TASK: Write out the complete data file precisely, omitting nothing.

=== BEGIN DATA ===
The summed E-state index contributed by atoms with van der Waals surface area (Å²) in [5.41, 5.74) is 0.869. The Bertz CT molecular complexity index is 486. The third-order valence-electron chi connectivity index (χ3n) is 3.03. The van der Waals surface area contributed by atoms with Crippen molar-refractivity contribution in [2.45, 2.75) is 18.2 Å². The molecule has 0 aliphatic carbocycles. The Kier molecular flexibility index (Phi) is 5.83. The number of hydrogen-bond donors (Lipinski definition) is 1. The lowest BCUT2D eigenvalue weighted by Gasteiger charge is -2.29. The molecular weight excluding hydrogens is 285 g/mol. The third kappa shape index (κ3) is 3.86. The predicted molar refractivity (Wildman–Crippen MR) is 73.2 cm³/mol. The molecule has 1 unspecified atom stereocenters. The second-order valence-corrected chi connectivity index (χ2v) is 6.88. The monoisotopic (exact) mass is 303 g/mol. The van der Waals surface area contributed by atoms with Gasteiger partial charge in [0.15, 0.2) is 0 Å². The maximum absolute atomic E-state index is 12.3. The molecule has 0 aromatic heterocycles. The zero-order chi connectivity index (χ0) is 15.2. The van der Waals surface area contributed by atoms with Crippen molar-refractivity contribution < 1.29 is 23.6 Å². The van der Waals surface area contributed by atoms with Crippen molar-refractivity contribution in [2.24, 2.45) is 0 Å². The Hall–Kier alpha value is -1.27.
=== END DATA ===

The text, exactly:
The summed E-state index contributed by atoms with van der Waals surface area (Å²) in [5.41, 5.74) is 0.869. The Bertz CT molecular complexity index is 486. The third-order valence-electron chi connectivity index (χ3n) is 3.03. The van der Waals surface area contributed by atoms with Crippen molar-refractivity contribution in [2.45, 2.75) is 18.2 Å². The molecule has 0 aliphatic carbocycles. The Kier molecular flexibility index (Phi) is 5.83. The number of hydrogen-bond donors (Lipinski definition) is 1. The lowest BCUT2D eigenvalue weighted by Gasteiger charge is -2.29. The molecular weight excluding hydrogens is 285 g/mol. The third kappa shape index (κ3) is 3.86. The predicted molar refractivity (Wildman–Crippen MR) is 73.2 cm³/mol. The molecule has 1 unspecified atom stereocenters. The second-order valence-corrected chi connectivity index (χ2v) is 6.88. The monoisotopic (exact) mass is 303 g/mol. The van der Waals surface area contributed by atoms with Gasteiger partial charge in [0.15, 0.2) is 0 Å². The maximum absolute atomic E-state index is 12.3. The molecule has 0 aromatic heterocycles. The zero-order chi connectivity index (χ0) is 15.2. The van der Waals surface area contributed by atoms with Crippen molar-refractivity contribution < 1.29 is 23.6 Å². The van der Waals surface area contributed by atoms with Crippen molar-refractivity contribution in [2.24, 2.45) is 0 Å². The Hall–Kier alpha value is -1.27.